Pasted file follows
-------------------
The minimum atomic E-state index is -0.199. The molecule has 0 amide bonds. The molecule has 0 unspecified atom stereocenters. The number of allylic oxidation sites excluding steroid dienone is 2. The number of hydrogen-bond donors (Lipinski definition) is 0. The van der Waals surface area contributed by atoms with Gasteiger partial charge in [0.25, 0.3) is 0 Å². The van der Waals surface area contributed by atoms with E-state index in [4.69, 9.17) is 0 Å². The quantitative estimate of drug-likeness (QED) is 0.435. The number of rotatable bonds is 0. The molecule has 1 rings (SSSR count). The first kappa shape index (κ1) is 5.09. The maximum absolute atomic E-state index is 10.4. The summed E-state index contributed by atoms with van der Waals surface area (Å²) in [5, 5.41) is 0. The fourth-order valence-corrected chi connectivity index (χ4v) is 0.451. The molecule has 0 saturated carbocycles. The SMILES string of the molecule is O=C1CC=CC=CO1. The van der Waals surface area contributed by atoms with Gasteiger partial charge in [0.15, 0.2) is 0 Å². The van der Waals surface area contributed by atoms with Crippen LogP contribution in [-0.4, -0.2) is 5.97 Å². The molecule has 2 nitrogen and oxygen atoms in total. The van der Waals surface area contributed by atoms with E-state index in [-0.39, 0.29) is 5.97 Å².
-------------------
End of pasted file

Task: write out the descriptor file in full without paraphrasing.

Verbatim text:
The minimum atomic E-state index is -0.199. The molecule has 0 amide bonds. The molecule has 0 unspecified atom stereocenters. The number of allylic oxidation sites excluding steroid dienone is 2. The number of hydrogen-bond donors (Lipinski definition) is 0. The van der Waals surface area contributed by atoms with Gasteiger partial charge in [0.25, 0.3) is 0 Å². The van der Waals surface area contributed by atoms with E-state index in [4.69, 9.17) is 0 Å². The quantitative estimate of drug-likeness (QED) is 0.435. The number of rotatable bonds is 0. The molecule has 1 rings (SSSR count). The first kappa shape index (κ1) is 5.09. The maximum absolute atomic E-state index is 10.4. The summed E-state index contributed by atoms with van der Waals surface area (Å²) in [5, 5.41) is 0. The fourth-order valence-corrected chi connectivity index (χ4v) is 0.451. The molecule has 0 saturated carbocycles. The SMILES string of the molecule is O=C1CC=CC=CO1. The van der Waals surface area contributed by atoms with Gasteiger partial charge in [0.15, 0.2) is 0 Å². The van der Waals surface area contributed by atoms with Crippen LogP contribution in [-0.4, -0.2) is 5.97 Å². The molecule has 2 nitrogen and oxygen atoms in total. The van der Waals surface area contributed by atoms with E-state index in [-0.39, 0.29) is 5.97 Å².